Tuesday, September 29, 2009

Who's There? The Platypus Reads Part XLV

My students have passed on from Beowulf to the wonderful world of Shakespeare. This year's offering from the bard features the mad prince of Denmark, Hamlet. As an axis of analysis for the text, I've chosen the opening line "Who's there." I remember hearing that this was significant, but not an explaination of why. Reading the play through with the students has driven home to me that this is really the central question of the play.

"Hamlet" is awash in ambiguity. For every read you could give of a character or a situation, there are at least two or three others that are just as likely. A character's self-presentation often conflict with his or her actions, or what other characters in the play say about them. Unlike "Othello," the motives of the characters in "Hamlet" are increadably opaque. Even Hamlet, whose silioquies offer us the greatest window into the mental world of any of the characters is difficult to nail down. After all, his main interest seems to be acting, and he appeares to live much of life in the nutshell of his own head. The mad prince often presents himself as nothing so much as the main character in a drama of his own invention.

Even the end of the play is confused. Hamlet and the other characters take their motives with them to their graves. As the prince himself concludes: "the rest is silence." Horatio proports to be able to tell Fortinbras all that has occured, but just how much of the drama has he actually been privy to? Fortinbras, himself, is an enigma. Does he stumble onto the scene of murder to claim his crown, or does he enter at the head of an invasion force only to discover that his work has been done for him?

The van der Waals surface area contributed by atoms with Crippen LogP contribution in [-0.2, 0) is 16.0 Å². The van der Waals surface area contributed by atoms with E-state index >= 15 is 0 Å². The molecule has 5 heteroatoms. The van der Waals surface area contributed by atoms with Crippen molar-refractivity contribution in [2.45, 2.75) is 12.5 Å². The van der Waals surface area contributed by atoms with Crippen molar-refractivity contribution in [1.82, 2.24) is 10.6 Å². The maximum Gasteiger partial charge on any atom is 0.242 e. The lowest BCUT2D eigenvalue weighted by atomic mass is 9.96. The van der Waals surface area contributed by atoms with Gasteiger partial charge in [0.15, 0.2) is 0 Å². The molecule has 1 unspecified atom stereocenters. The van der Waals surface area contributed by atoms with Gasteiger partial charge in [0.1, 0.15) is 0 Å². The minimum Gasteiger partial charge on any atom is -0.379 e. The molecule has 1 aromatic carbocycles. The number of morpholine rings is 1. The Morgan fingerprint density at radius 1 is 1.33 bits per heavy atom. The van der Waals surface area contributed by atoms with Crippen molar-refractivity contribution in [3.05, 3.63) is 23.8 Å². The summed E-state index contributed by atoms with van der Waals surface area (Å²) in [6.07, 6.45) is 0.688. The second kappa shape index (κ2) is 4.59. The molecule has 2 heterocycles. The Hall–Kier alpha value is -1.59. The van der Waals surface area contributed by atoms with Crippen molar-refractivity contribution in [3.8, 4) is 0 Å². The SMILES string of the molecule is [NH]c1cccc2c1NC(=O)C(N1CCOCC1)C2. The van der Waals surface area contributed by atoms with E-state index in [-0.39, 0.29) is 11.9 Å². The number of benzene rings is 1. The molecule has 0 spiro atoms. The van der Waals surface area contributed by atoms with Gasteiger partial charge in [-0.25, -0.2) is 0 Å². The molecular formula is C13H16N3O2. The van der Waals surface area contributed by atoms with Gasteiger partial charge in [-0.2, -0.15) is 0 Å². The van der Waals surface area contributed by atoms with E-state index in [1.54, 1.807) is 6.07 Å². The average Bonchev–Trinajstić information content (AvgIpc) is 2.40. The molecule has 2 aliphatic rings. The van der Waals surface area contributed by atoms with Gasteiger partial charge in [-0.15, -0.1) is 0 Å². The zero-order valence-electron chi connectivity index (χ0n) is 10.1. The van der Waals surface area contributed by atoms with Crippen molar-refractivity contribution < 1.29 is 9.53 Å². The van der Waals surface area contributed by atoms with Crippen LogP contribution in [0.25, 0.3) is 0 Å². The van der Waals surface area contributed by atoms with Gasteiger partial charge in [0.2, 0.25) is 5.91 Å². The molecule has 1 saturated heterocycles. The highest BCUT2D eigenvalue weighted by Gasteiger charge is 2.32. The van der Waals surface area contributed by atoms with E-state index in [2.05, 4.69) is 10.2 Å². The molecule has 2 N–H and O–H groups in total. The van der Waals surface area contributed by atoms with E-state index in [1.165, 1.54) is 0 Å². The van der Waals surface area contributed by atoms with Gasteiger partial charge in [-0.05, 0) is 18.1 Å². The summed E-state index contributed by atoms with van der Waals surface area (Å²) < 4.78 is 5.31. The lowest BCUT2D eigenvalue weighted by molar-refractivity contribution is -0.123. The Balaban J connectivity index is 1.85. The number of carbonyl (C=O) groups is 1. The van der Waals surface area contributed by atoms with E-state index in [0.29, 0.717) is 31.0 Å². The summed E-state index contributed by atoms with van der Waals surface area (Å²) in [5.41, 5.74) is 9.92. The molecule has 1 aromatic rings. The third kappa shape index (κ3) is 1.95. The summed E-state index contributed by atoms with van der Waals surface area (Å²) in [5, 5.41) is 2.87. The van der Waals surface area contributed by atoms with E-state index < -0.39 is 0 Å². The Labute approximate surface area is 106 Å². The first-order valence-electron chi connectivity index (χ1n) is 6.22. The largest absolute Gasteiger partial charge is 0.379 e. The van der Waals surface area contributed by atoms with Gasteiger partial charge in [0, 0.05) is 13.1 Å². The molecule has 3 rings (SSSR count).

A final point of interst: "Hamlet" begins with a question and ends with a command. The Danish guard open with "who's there" and Fortinbras, also a soldier, ends with "go, bid the soldiers shoot." Whoever may be there throughout the play, one thing is sure in the end: the confusion has cost Denmark its autonomy, and the "strong-armed" Fortinbras takes control.

Thursday, September 24, 2009

First and Last Platypi:The Platypus Reads Part LXIV

A friend loaned me a copy of the 1931 sci-fi epic "First and Last Men," by British Philosopher Olaf Stapledon. I knew Lewis had read and disagreed with Stapledon so, naturally, I was intrigued. A look at the work, however, points me in the dirrection that Lewis not only disagreed with him, he wrote his Ransom Trilogy, in part, as a sort of refutation of Stapledon. Perhaps that's not news, but it makes a read of "First and Last Men" fascinating. If you've already read the Ransom Trilogy, then you can almost here Lewis dailoging with the author as you read the book.

As an odd end note, I attended a debate on bioethics last friday. Listening to the speakers, it seems as if, after almost eighty years, the debate hasn't changed.

Wednesday, September 02, 2009

Webbed Flippers and a Keyboard: The Platypus Writes

I just finished the first draft of my novel. It's been a long time since I've actually finished one.